We said goodbye to Dickson and started reviewing the development of local electronic music. At the same time Trip Hop was flourishing, another native of Bristol was coming to the fore – Roni Size who, together with the collective, Reprazent, would define drum and bass, spawning a host of sub-genres that continue to feed the city with breakbeats. For instance, while London is regarded as the nerve centre of grime, Bristol is the birthplace of renowned DJ and producer Joker, said to have a spectacular home studio here. Another local figure is DJ Blazey, from the Bodynod collective. He has managed countless clubs dedicated to urban sounds combining rap, electronic and reggae. Unfortunately, we didn’t coincide with any of them, but we were able to attend a whole night of dub, dubstep and grime sound featuring two beacons of UK Urban Music, The Bug and Flowdan. They performed for a radically young, totally devoted crowd in the gigantic, multi-space Lakota, in the Stokes Croft area. Other clubs where fans queue up at the weekend are the neighbouring Blue Mountain and SWX, in Broadmead. Sure enough, electronic seems to well up by spontaneous generation in a city which is also home to the boisterous Fuck Buttons and The Third Eye Foundation, the alter ego of Matt Elliot, also a singer of dark folk.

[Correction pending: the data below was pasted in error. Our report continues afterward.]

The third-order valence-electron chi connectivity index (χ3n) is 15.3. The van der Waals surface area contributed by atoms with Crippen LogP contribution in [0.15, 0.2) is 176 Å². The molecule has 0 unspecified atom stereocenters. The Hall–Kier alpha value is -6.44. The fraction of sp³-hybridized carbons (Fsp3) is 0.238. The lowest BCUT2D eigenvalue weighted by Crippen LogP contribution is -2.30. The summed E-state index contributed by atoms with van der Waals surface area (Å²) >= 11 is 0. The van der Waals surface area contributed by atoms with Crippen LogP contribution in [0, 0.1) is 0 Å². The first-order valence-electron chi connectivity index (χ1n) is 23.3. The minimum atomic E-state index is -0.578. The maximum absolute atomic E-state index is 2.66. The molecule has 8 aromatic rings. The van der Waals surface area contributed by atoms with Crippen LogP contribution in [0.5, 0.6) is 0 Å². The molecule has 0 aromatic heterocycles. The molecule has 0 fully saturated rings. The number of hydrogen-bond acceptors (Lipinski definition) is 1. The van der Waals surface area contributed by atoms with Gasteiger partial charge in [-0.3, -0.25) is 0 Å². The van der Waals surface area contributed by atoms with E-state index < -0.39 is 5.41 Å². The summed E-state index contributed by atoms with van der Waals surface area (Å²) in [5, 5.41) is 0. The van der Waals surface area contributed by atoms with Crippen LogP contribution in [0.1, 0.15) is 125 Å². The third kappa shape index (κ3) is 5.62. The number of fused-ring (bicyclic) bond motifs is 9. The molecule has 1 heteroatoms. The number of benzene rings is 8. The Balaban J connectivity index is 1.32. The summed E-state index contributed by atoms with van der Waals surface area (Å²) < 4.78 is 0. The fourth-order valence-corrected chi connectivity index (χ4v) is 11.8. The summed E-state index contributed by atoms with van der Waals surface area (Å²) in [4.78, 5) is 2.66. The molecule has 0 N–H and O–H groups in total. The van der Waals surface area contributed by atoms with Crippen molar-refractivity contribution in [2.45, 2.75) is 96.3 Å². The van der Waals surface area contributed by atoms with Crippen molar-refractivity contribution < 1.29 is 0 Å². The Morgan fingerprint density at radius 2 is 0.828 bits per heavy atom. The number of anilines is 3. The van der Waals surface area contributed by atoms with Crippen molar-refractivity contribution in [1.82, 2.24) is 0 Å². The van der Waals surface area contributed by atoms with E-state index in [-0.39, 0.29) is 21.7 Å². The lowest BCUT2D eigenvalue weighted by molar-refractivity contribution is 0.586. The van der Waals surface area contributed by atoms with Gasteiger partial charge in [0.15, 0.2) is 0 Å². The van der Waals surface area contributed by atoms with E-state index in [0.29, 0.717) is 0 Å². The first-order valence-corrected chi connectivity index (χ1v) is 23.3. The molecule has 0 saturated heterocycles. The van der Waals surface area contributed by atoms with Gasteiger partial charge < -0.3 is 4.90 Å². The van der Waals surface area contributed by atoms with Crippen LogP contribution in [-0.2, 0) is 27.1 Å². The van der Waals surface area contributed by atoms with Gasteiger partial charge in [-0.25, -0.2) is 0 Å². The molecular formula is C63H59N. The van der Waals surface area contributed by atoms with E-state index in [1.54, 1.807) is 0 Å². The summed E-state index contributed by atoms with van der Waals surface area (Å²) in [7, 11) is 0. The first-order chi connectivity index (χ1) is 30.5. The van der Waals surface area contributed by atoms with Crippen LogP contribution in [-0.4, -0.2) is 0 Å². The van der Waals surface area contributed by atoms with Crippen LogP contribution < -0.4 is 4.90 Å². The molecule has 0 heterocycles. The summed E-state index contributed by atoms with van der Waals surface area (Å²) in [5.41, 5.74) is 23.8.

Well, music is just everywhere in Bristol – in the transhumant buskers who entertain tourists with their guitar playing, in the numerous shops selling instruments and in the new record stores – like Idle Hands, a must-visit for electronic devotees – that have emerged in place of the plethora of forerunners that closed down during the previous decade. However, the sound is experienced above all in the endless array of music bars and concert halls like The Lanes, where that weekend various members of Fun Lovin Criminals DJ’ed. On Saturdays they host Mod nights, currently featuring DJ Andy Crofts of Paul Weller Band fame at the helm. Others include the famous venue Louisiana – “The Louie”, among friends – or the large syndicated auditorium O2 Academy, used for big occasions. Pubs, too, notably the seedy The Surrey Vaults or The Crofters Rights where, apart from tasting a huge number of craft beers, we spent an evening organised by the London label Trashmouth Records and caught sight of Big Jeff, an endearing local figure whose presence at a concert acts as an endorsement of your choice of venue from among the endless offerings in the city.